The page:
A few days after Thanksgiving, I was feeling the effects of all that delicious turkey, dressing, sweet potatoes and pumpkin pie my husband helped me cook, and talked him into exploring a new greenway trail heading out of Wake Forest. I had seen the sign for Horseshoe Farm Nature Park while taking a detour on Ligon Mill Road to Highway 401, and noticed the walking trail when I took a brief detour through the parking area.
The trail leading from Horseshoe Farm is paved, and is part of the Neuse River Greenway Trail. We had hiked part of the trail leading from Falls Lake Dam a few years ago. It was a pretty stretch of greenway, fairly flat (at least the two miles or so we walked), and runs parallel to the Neuse River. I remember seeing a sign that indicated if we kept walking we would end up in Johnston County (about an hour’s drive from Wake Forest.) Life intervened, and we hadn’t made it back.
We took our first foray onto the Horseshoe Farm section of trail way a few weeks ago, but it was chilly that day, and had started to rain, so we headed back to the parking lot after about 30 minutes.
This time, though, the temperature was mild, the sun was shining, and I was feeling adventurous. My husband, who spent years working on a farm, can walk seemingly forever, but so far, I’ve only managed to complete a “three-hour tour.” (If you get that reference, we’re both showing our age.)
The greenway from Horseshoe Park starts off downhill, and incorporates a number of bridges to allow walkers and cyclists the opportunity to bypass the marshy areas that surround this section of river. We were passed, there and back, by upwards of 30 cyclists, which, in my humble opinion, is really the way to go if you want to make a serious dent in the mileage along the Neuse River Greenway.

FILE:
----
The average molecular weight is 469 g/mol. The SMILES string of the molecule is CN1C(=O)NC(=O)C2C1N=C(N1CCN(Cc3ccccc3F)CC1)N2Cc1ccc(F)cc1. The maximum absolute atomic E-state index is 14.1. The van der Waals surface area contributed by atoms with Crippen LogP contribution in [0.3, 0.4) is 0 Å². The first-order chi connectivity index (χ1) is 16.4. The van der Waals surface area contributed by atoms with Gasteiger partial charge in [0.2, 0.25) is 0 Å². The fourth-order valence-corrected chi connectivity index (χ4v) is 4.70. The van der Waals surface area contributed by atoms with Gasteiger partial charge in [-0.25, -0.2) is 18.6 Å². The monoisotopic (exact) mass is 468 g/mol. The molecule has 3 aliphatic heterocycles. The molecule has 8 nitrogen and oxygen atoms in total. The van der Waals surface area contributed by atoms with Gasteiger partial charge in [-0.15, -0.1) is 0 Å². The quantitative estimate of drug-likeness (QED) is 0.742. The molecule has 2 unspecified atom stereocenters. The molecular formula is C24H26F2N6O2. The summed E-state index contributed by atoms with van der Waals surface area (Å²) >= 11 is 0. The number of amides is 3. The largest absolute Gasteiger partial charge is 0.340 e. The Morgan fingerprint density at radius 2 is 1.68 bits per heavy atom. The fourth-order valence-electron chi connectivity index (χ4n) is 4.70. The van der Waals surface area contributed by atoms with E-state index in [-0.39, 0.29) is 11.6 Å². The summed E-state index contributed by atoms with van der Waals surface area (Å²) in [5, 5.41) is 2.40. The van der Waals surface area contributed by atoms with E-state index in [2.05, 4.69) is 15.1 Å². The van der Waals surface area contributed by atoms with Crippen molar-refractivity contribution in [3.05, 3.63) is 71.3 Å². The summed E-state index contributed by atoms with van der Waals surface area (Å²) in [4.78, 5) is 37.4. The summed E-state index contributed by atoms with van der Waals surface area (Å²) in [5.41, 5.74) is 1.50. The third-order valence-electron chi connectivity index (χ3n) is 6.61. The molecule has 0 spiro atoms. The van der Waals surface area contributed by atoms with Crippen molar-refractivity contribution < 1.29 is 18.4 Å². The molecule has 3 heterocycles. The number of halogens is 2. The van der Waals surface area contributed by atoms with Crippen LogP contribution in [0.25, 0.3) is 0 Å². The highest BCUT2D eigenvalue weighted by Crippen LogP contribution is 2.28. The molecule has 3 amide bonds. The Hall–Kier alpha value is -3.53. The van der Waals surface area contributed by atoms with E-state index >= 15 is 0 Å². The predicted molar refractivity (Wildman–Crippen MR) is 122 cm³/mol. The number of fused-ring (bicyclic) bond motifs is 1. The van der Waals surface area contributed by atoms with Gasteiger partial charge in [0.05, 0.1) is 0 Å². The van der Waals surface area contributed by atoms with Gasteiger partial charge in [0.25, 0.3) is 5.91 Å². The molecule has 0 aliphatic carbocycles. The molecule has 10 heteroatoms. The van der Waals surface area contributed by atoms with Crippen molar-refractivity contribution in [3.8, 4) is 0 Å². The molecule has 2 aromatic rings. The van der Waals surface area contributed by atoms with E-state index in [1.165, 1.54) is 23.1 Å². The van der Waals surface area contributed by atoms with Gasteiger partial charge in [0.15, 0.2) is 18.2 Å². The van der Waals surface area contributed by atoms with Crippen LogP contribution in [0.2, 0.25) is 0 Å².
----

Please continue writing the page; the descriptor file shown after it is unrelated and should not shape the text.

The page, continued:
The entire greenway incorporates almost 28 miles of paved trails, beginning at Falls Lake Dam on Falls of Neuse Road, through Wake County, and down into Johnston County. The greenway connects Wake Forest, Knightdale, Raleigh (all in Wake County), and Johnston County.
Hikers or cyclists on the greenway can stay local, or explore additional trails across the state which connect the Outer Banks to the Great Smokey Mountains (Mountains-to-Sea Trail). The Neuse River Trail is also part of the Capital Area Greenway System.
I conquered about 2 ¼ miles on the trail heading away from Horseshoe Park this last time, which meant I had another 2 ¼ miles to go to get back to the car. My husband walked a little bit farther, while I rested on a flat rock, which I was, at this point, very happy to see.
According to the City of Raleigh website, if we had continued, we would have made it to the Buffaloe Road Athletic Park, but it would have required about two more miles of walking (four, if you count the way back). “I think you can do it,” my husband says. Maybe. But not without more practice, and a large amount of fortification. I’ll have to see if any of those trail maps that follow the river lead to civilization, preferably near a Cook-Out restaurant.